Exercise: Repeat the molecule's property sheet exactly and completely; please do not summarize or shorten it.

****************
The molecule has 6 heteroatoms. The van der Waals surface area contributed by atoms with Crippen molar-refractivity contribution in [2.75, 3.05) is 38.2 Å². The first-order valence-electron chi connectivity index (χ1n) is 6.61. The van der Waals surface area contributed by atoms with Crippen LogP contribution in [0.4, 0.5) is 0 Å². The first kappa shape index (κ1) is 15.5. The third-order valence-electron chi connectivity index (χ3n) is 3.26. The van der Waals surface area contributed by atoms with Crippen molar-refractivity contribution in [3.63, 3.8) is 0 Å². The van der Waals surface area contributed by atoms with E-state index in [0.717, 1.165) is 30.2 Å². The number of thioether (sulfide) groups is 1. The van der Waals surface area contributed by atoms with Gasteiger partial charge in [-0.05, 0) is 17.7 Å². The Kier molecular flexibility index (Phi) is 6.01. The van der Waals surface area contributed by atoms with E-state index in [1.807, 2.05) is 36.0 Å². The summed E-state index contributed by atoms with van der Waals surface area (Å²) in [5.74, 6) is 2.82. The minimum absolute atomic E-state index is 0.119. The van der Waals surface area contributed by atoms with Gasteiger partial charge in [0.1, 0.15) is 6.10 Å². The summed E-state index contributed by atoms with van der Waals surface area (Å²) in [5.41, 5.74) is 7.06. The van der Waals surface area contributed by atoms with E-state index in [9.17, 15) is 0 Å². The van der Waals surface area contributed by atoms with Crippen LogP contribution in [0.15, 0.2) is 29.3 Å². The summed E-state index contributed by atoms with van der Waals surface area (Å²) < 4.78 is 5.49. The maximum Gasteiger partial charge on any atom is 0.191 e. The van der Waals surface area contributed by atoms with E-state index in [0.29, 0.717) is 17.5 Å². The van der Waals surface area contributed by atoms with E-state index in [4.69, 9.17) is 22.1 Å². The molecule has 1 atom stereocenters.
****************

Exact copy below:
The molecule has 6 heteroatoms. The van der Waals surface area contributed by atoms with Crippen molar-refractivity contribution in [2.75, 3.05) is 38.2 Å². The first-order valence-electron chi connectivity index (χ1n) is 6.61. The van der Waals surface area contributed by atoms with Crippen LogP contribution in [0.4, 0.5) is 0 Å². The first kappa shape index (κ1) is 15.5. The third-order valence-electron chi connectivity index (χ3n) is 3.26. The van der Waals surface area contributed by atoms with Crippen molar-refractivity contribution in [3.63, 3.8) is 0 Å². The van der Waals surface area contributed by atoms with E-state index in [0.717, 1.165) is 30.2 Å². The number of thioether (sulfide) groups is 1. The van der Waals surface area contributed by atoms with Gasteiger partial charge in [-0.05, 0) is 17.7 Å². The Kier molecular flexibility index (Phi) is 6.01. The van der Waals surface area contributed by atoms with E-state index in [1.807, 2.05) is 36.0 Å². The summed E-state index contributed by atoms with van der Waals surface area (Å²) in [5.74, 6) is 2.82. The minimum absolute atomic E-state index is 0.119. The van der Waals surface area contributed by atoms with Gasteiger partial charge in [0.1, 0.15) is 6.10 Å². The summed E-state index contributed by atoms with van der Waals surface area (Å²) in [5.41, 5.74) is 7.06. The van der Waals surface area contributed by atoms with E-state index in [9.17, 15) is 0 Å². The van der Waals surface area contributed by atoms with Crippen LogP contribution in [0.15, 0.2) is 29.3 Å². The summed E-state index contributed by atoms with van der Waals surface area (Å²) < 4.78 is 5.49. The maximum Gasteiger partial charge on any atom is 0.191 e. The van der Waals surface area contributed by atoms with E-state index in [0.29, 0.717) is 17.5 Å². The van der Waals surface area contributed by atoms with E-state index in [4.69, 9.17) is 22.1 Å². The molecule has 1 atom stereocenters.